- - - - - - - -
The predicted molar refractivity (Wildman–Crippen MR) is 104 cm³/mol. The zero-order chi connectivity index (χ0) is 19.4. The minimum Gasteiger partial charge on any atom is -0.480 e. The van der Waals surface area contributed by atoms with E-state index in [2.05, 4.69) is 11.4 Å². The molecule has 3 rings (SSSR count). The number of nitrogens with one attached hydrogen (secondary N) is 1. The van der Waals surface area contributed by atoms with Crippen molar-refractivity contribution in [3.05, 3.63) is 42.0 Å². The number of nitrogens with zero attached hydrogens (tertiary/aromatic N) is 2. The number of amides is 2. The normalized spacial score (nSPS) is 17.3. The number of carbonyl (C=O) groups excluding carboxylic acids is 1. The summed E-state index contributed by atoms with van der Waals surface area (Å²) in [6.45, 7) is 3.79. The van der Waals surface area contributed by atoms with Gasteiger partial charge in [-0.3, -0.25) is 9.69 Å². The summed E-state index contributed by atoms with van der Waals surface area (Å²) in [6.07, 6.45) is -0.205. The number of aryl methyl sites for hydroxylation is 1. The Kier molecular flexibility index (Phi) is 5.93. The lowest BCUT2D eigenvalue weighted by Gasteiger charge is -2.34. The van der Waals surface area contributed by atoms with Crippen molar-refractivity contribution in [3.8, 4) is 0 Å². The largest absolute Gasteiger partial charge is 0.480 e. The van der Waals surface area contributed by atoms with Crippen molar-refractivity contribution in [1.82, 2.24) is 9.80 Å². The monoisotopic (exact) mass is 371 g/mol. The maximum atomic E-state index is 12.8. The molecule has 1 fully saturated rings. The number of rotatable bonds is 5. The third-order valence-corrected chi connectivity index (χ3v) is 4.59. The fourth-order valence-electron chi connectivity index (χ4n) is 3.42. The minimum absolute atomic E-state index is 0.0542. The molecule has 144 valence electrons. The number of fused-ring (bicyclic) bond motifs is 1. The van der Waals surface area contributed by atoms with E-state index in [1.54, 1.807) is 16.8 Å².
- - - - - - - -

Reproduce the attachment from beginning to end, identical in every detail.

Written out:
The predicted molar refractivity (Wildman–Crippen MR) is 104 cm³/mol. The zero-order chi connectivity index (χ0) is 19.4. The minimum Gasteiger partial charge on any atom is -0.480 e. The van der Waals surface area contributed by atoms with E-state index in [2.05, 4.69) is 11.4 Å². The molecule has 3 rings (SSSR count). The number of nitrogens with one attached hydrogen (secondary N) is 1. The van der Waals surface area contributed by atoms with Crippen molar-refractivity contribution in [3.05, 3.63) is 42.0 Å². The number of nitrogens with zero attached hydrogens (tertiary/aromatic N) is 2. The number of amides is 2. The normalized spacial score (nSPS) is 17.3. The number of carbonyl (C=O) groups excluding carboxylic acids is 1. The summed E-state index contributed by atoms with van der Waals surface area (Å²) in [6.45, 7) is 3.79. The van der Waals surface area contributed by atoms with Gasteiger partial charge in [-0.3, -0.25) is 9.69 Å². The summed E-state index contributed by atoms with van der Waals surface area (Å²) in [6.07, 6.45) is -0.205. The number of aryl methyl sites for hydroxylation is 1. The Kier molecular flexibility index (Phi) is 5.93. The lowest BCUT2D eigenvalue weighted by Gasteiger charge is -2.34. The van der Waals surface area contributed by atoms with Crippen molar-refractivity contribution in [3.8, 4) is 0 Å². The largest absolute Gasteiger partial charge is 0.480 e. The van der Waals surface area contributed by atoms with Crippen molar-refractivity contribution in [1.82, 2.24) is 9.80 Å². The monoisotopic (exact) mass is 371 g/mol. The maximum atomic E-state index is 12.8. The molecule has 1 fully saturated rings. The number of rotatable bonds is 5. The third-order valence-corrected chi connectivity index (χ3v) is 4.59. The fourth-order valence-electron chi connectivity index (χ4n) is 3.42. The minimum absolute atomic E-state index is 0.0542. The molecule has 144 valence electrons. The number of fused-ring (bicyclic) bond motifs is 1. The van der Waals surface area contributed by atoms with E-state index in [1.54, 1.807) is 16.8 Å².